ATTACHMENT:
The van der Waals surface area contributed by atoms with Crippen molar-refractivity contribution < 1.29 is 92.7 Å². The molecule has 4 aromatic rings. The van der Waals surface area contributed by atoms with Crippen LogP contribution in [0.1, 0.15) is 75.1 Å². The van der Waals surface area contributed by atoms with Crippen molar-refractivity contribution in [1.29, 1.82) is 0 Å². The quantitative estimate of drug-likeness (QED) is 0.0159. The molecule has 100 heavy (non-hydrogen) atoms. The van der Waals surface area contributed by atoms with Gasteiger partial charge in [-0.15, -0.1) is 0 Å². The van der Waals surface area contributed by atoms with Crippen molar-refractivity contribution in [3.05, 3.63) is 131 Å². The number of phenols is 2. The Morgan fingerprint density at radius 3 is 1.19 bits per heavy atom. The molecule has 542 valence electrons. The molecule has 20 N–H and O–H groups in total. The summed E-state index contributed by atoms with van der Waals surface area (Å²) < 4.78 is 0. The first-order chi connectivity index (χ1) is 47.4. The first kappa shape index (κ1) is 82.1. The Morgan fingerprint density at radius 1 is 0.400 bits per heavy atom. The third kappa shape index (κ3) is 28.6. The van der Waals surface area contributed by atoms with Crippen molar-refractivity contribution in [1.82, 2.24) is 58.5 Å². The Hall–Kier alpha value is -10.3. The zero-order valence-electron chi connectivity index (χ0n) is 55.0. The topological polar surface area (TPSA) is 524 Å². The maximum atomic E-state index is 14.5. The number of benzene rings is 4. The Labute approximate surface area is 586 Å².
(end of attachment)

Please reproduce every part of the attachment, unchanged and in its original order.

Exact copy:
The van der Waals surface area contributed by atoms with Crippen molar-refractivity contribution < 1.29 is 92.7 Å². The molecule has 4 aromatic rings. The van der Waals surface area contributed by atoms with Crippen LogP contribution in [0.1, 0.15) is 75.1 Å². The van der Waals surface area contributed by atoms with Crippen molar-refractivity contribution in [1.29, 1.82) is 0 Å². The quantitative estimate of drug-likeness (QED) is 0.0159. The molecule has 100 heavy (non-hydrogen) atoms. The van der Waals surface area contributed by atoms with Gasteiger partial charge in [-0.15, -0.1) is 0 Å². The van der Waals surface area contributed by atoms with Crippen molar-refractivity contribution in [3.05, 3.63) is 131 Å². The number of phenols is 2. The Morgan fingerprint density at radius 3 is 1.19 bits per heavy atom. The molecule has 542 valence electrons. The molecule has 20 N–H and O–H groups in total. The summed E-state index contributed by atoms with van der Waals surface area (Å²) < 4.78 is 0. The first-order chi connectivity index (χ1) is 47.4. The first kappa shape index (κ1) is 82.1. The Morgan fingerprint density at radius 1 is 0.400 bits per heavy atom. The third kappa shape index (κ3) is 28.6. The van der Waals surface area contributed by atoms with Crippen molar-refractivity contribution in [1.82, 2.24) is 58.5 Å². The Hall–Kier alpha value is -10.3. The zero-order valence-electron chi connectivity index (χ0n) is 55.0. The topological polar surface area (TPSA) is 524 Å². The maximum atomic E-state index is 14.5. The number of benzene rings is 4. The Labute approximate surface area is 586 Å².